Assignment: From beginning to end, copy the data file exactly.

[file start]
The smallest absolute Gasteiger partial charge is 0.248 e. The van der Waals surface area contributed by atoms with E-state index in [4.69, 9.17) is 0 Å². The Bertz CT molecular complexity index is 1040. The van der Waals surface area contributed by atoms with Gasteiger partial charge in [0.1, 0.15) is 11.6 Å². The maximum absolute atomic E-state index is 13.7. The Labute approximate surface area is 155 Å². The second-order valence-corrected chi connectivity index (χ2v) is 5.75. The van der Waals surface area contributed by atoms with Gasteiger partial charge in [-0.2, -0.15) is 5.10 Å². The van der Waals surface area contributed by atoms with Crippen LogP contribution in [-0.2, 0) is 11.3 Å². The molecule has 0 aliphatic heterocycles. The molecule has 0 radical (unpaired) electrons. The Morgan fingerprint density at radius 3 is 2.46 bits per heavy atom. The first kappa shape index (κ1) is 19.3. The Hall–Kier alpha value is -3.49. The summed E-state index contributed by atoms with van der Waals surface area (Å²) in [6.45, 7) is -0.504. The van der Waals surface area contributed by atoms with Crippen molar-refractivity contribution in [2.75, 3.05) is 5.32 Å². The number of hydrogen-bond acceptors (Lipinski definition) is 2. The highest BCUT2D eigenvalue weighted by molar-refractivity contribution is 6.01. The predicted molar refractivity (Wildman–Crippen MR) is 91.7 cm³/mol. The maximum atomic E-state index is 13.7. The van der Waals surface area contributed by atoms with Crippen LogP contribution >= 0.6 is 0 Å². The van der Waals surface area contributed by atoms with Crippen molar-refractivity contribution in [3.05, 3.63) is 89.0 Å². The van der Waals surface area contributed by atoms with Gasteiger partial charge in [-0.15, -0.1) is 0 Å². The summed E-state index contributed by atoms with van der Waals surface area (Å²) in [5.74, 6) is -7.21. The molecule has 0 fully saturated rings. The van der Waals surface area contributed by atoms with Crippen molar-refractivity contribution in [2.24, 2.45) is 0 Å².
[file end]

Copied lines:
The smallest absolute Gasteiger partial charge is 0.248 e. The van der Waals surface area contributed by atoms with E-state index in [4.69, 9.17) is 0 Å². The Bertz CT molecular complexity index is 1040. The van der Waals surface area contributed by atoms with Gasteiger partial charge in [0.1, 0.15) is 11.6 Å². The maximum absolute atomic E-state index is 13.7. The Labute approximate surface area is 155 Å². The second-order valence-corrected chi connectivity index (χ2v) is 5.75. The van der Waals surface area contributed by atoms with Gasteiger partial charge in [-0.2, -0.15) is 5.10 Å². The van der Waals surface area contributed by atoms with Crippen LogP contribution in [-0.2, 0) is 11.3 Å². The molecule has 0 aliphatic heterocycles. The molecule has 0 radical (unpaired) electrons. The Morgan fingerprint density at radius 3 is 2.46 bits per heavy atom. The first kappa shape index (κ1) is 19.3. The Hall–Kier alpha value is -3.49. The summed E-state index contributed by atoms with van der Waals surface area (Å²) in [6.45, 7) is -0.504. The van der Waals surface area contributed by atoms with Crippen molar-refractivity contribution in [2.75, 3.05) is 5.32 Å². The number of hydrogen-bond acceptors (Lipinski definition) is 2. The highest BCUT2D eigenvalue weighted by molar-refractivity contribution is 6.01. The predicted molar refractivity (Wildman–Crippen MR) is 91.7 cm³/mol. The maximum atomic E-state index is 13.7. The van der Waals surface area contributed by atoms with Crippen LogP contribution >= 0.6 is 0 Å². The van der Waals surface area contributed by atoms with Crippen molar-refractivity contribution in [3.05, 3.63) is 89.0 Å². The van der Waals surface area contributed by atoms with Gasteiger partial charge in [-0.15, -0.1) is 0 Å². The summed E-state index contributed by atoms with van der Waals surface area (Å²) in [5.74, 6) is -7.21. The molecule has 0 fully saturated rings. The van der Waals surface area contributed by atoms with Crippen molar-refractivity contribution in [2.24, 2.45) is 0 Å².